sudo apt install cmake gcc g++ build-essentials qt5-default qttools5-dev qttools5-dev-tools
Now, download Stacer source files from oguzhaninan’s GitHub repo. The latest version of Stacer is v1.1.0 as of writing this post and I am using “wget” command to download it.
After download has finished, extract the downloaded tar file.
tar -zxvf v1.1.0.tar.gz
Now, navigate to the extracted directory.
Create a directory named “build” and navigate to it.
mkdir build && cd build
Run the following commands in order to build Stacer.
cmake -DCMAKE_BUILD_TYPE=Release -DCMAKE_PREFIX_PATH=/qt/path/bin ..
make -j $(nproc)
Once, building process is complete, you can run stacer using the command.
Using Stacer to Monitor and Optimize your System
After you have installed Stacer, you can launch it via Applications menu (Graphical Method) or you can do it via terminal using the Stacer command.
Now, let’s have a look at all the options Stacer provides in detail.
Stacer Dashboard shows basic system information like hostname, platform, distribution, kernel version, CPU Model, CPU core and CPU speed.
Apart from regular system info, it also shows current CPU, Memory, Disk usage and even bandwidth of download and upload.
As the name suggests, the startup apps section of Stacer allows you can manage the apps you want to run at system boot.
Once you have added an app to the startup list, then you can enable or disable it according to your needs.
As I previously mentioned, Stacer is not only a processes monitoring tool, it’s also a system optimizer.
Stacer has an inbuilt system cleaner. You have an option to clean package cache, crash reports, application logs, application caches and empty trash.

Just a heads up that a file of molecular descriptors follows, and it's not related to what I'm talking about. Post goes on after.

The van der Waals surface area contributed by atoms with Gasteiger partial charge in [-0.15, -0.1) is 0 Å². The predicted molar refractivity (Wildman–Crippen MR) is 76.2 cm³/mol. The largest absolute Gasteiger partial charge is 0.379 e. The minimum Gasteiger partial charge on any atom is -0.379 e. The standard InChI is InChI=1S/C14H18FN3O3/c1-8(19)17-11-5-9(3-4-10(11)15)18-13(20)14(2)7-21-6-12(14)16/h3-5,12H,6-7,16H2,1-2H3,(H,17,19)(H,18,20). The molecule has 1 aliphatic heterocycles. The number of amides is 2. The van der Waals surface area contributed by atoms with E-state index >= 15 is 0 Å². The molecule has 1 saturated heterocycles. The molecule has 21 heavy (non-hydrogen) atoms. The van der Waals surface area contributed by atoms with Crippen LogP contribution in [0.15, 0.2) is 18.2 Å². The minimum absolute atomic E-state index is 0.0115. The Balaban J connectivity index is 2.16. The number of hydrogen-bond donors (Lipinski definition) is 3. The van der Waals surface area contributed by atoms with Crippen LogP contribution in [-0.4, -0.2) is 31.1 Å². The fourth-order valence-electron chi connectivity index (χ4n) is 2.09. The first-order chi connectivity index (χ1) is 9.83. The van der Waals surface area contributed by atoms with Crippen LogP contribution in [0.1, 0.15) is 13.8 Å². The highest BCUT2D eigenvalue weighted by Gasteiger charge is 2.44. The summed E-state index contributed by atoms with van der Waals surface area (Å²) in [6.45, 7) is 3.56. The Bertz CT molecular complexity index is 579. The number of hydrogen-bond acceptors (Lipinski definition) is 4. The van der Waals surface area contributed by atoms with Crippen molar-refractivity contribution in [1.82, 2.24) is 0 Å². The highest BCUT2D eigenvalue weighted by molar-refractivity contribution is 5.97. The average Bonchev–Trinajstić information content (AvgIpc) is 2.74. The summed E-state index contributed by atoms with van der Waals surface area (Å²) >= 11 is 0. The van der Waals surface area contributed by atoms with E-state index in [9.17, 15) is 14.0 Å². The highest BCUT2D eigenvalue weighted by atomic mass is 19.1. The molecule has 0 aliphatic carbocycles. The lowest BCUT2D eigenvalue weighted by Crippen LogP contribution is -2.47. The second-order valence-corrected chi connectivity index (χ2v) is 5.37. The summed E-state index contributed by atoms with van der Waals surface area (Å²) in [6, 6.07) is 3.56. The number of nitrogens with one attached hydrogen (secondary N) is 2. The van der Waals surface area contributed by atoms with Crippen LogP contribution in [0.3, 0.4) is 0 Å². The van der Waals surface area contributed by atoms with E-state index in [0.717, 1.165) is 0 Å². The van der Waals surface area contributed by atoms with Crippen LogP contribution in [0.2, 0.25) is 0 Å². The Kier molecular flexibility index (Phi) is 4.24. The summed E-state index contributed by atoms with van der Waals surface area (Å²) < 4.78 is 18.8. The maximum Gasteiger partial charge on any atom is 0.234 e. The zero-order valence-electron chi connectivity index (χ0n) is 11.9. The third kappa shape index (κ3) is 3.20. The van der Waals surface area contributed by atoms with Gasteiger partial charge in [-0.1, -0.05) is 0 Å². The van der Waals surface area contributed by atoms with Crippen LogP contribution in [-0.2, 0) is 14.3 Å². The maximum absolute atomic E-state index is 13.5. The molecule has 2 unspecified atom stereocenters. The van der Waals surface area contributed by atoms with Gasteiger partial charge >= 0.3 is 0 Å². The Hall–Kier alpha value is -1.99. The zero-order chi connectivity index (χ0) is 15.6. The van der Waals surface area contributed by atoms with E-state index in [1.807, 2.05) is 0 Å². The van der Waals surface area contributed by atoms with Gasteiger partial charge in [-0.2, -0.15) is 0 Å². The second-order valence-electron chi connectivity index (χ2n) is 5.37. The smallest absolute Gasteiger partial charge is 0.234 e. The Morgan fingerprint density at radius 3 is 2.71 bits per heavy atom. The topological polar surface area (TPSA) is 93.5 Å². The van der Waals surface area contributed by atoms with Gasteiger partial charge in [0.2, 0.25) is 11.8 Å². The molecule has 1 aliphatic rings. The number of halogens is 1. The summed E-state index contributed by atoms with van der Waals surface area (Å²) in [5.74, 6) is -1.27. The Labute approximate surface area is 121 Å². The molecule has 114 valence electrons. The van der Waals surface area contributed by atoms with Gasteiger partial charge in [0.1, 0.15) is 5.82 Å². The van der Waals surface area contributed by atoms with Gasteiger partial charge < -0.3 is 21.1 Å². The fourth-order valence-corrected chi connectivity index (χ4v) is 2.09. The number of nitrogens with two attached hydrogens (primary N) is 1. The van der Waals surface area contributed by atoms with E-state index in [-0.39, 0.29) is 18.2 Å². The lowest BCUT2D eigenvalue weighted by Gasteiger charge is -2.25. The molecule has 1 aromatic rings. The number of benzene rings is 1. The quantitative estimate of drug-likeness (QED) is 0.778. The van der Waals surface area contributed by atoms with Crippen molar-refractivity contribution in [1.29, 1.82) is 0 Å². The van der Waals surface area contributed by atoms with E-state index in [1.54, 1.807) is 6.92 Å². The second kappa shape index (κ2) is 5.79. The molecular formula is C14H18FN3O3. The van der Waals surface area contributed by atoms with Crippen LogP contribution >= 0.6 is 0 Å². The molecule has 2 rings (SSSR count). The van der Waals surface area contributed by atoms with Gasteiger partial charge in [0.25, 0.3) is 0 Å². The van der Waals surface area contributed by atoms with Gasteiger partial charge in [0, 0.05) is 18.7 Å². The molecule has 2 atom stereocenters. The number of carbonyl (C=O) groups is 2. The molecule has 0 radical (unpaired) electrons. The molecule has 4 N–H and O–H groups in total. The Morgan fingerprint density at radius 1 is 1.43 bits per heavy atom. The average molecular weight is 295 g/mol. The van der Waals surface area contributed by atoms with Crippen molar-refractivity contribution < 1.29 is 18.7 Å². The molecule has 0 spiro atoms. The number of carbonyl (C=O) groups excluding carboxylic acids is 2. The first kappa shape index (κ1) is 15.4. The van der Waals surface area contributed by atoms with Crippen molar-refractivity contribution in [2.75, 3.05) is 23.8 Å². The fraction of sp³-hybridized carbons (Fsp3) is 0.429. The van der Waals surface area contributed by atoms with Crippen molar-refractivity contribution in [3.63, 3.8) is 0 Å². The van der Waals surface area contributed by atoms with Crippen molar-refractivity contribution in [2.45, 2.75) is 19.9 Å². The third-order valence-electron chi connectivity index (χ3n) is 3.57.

You can select all or just select the ones you want to clean.
Search is newly added feature in Stacer that allows you to search for files, directories and symbolic links.
It also offers an “advanced search” option to filter your search results.
Manage Linux Services
From this section, you can easily start and stop a service. You can also enable/disable a service from running at system startup.
Stacer also allows you to filter the services based upon its status.
Monitor and Manage Linux Processes
Under the processes tab, you can get details like process ID, resident memory, percentage of memory consumed, owner of the process, percentage of CPU consumed, and the process command for every process on your system.
You can also sort the process based on metrics that I mentioned above and end process that is no longer required.
The process table here has a default refresh rate of 1 sec, you can change the refresh interval if you want.
Linux Application Uninstaller
Stacer comes with a nice and easy-to-use app uninstaller. You don’t need to install any other software uninstaller or leave Stacer to remove unused packages. You can do all cleaning and optimizing work without leaving Stacer.
From the uninstaller tab, you can get an overview of the packages that are currently installed on your system.